TORONTO – Last month, the Toronto Police Service released its hate crimes report for 2016, and as has been the case for over a decade, Jews remained the single most-targeted group. In fact, almost 30 per cent of all reported incidents were aimed towards members of the Jewish community.
This news has been met with different reactions. Toronto Sun columnist Sue-Ann Levy, for example, wrote that, “None of this surprises me in the slightest given the rise in antisemitism dressed in the guise of an anti-Israel, pro-BDS, pro-free speech movement.”
Others, however, have recommended that “Canadian antisemitism statistics should be taken with a pinch of salt.”
In an article in The Jewish Chronicle, columnist David Lazarus argues that although there are certainly “cut and dried” cases of antisemitism in Canada, “hate crimes stats are pretty broad, open-to-interpretation – and dubious.”
Lazarus claims that, because “certain Jewish organizations have a vested interest in creating the public impression that antisemitism in Canada is perpetually ‘on the rise,’” almost anything gets reported as a hate crime.
I’m not really sure where to start with this one.
Let’s go with the assertion that Jewish organizations (including, Lazarus says, B’nai Brith Canada) and their “community interests” impact the way hate crimes are reported. Of course, B’nai Brith releases its own Annual Audit of Antisemitic Incidents, but in his piece, Lazarus references the aforementioned Toronto Police report that deals specifically with hate crimes as defined by Canadian law. While B’nai Brith receives reports of antisemitism and can report such incidents to police, police services do not depend on B’nai Brith’s definition when deciding if they are hate crimes. Police services, of course, determine in their own way if such acts fit the legal definition of a hate crime.
To suggest that these numbers are skewed by Jewish organizations’ own interests is not only blatantly false, but perpetuates the antisemitic stereotype that governments, police services, and other bodies are all “controlled” by a Jewish or Zionist lobby.
Next, let’s analyze Lazarus’ claim that organizations like B’nai Brith have an interest in conveying higher rates of antisemitism. B’nai Brith speaks on behalf of the Jewish community in Canada, working to combat antisemitism, racism and prejudice. If the public is unaware of how widespread and deeply ingrained antisemitism is in the Canadian consciousness, then Canadians can and will do nothing to resolve it. So, yes, B’nai Brith benefits from making Canadians aware of antisemitism (in the sense of fulfilling its mandate), but not from exaggerating its prevalence. B’nai Brith’s goal is to improve the lives of Canadians (Jewish or otherwise), not to provoke unwarranted fear.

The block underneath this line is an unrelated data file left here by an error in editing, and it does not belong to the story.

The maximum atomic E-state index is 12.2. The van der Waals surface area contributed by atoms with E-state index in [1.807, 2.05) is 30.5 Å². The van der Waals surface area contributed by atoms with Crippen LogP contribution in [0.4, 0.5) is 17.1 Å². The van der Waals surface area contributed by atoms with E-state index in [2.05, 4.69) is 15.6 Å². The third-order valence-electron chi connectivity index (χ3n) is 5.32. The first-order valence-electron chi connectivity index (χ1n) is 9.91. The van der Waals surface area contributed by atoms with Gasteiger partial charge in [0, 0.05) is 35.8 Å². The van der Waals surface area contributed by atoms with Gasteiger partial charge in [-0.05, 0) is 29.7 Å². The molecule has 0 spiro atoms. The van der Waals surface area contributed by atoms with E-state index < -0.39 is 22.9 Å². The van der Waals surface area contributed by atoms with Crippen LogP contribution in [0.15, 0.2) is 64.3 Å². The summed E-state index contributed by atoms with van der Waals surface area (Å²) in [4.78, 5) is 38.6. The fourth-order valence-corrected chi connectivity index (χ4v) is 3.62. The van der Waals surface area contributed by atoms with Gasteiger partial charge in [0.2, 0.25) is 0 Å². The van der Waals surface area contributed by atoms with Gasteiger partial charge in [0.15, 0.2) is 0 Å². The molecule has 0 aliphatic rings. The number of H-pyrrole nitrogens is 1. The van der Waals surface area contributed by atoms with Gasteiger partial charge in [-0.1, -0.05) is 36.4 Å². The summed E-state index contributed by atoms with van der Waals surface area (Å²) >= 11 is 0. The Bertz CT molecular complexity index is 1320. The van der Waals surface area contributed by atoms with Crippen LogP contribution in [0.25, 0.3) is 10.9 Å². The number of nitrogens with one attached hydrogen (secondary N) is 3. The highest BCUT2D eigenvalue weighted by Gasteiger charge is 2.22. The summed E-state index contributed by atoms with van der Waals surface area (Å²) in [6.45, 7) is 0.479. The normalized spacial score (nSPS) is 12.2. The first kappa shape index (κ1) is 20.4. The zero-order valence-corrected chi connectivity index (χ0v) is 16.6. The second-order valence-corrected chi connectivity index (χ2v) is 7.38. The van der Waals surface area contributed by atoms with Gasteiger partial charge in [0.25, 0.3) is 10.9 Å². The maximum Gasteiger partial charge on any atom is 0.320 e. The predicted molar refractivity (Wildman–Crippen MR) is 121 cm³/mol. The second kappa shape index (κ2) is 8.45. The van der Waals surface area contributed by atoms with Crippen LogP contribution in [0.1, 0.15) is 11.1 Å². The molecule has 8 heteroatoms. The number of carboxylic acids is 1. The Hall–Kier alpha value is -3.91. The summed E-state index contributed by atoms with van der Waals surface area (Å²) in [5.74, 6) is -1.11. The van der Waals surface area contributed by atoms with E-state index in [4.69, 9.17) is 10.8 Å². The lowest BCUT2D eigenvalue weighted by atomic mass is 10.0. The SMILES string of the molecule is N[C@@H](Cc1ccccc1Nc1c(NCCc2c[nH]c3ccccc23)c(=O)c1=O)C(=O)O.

Lastly, I’d like to address Lazarus’ argument that frustrates me the most. He says, “So anything, in a way, can be seen and reported as a ‘hate crime’: from a swastika finger-painted in the snow by a stupid teenage kid to an idiot making a bigoted comment at a supermarket.” I fail to see why these shouldn’t be reported as antisemitic.
No, they might not meet the definition of a ‘hate crime’ under Canadian law (a fact that would be reflected in police statistics), but that doesn’t mean that antisemitic sentiment isn’t prevalent, and that it’s not dangerous. That “idiot making a bigoted comment” is just that – an idiot making a bigoted comment.
If a man makes an antisemitic slur to a Jewish woman at a supermarket, why should she just have to keep her head down and take it? Would you ask a black woman not to report it if that same man called her the n-word? And what if her children were with her? Now she has to explain to her children what the slur meant and try to help them come to terms with the fact that there are people in the world who hate them simply because of their religious beliefs.
And as far as a teenager drawing a swastika in the snow – well, you may have seen my own experience with this last January. Say you didn’t know who drew it, and you just saw the swastika – it’s quite easy to interpret that as a threat. I certainly did when a swastika was scrawled into the snow on the front lawn of my home.
Lazarus concludes that, “What is truly a hate crime seems too often open to interpretation and involves too many vested community interests to get a truly accurate picture of the reality on the ground.” But the truth is, the reality on the ground is life as it is experienced and interpreted by members of the Jewish community, which, sadly, is too frequently a life of snow-drawn swastikas and bigoted comments in the supermarket.
Sara McCleary has written extensively on a wide range of topics while working as a news reporter and freelancer. She has also completed a master’s degree in history, and further graduate work in interdisciplinary humanities.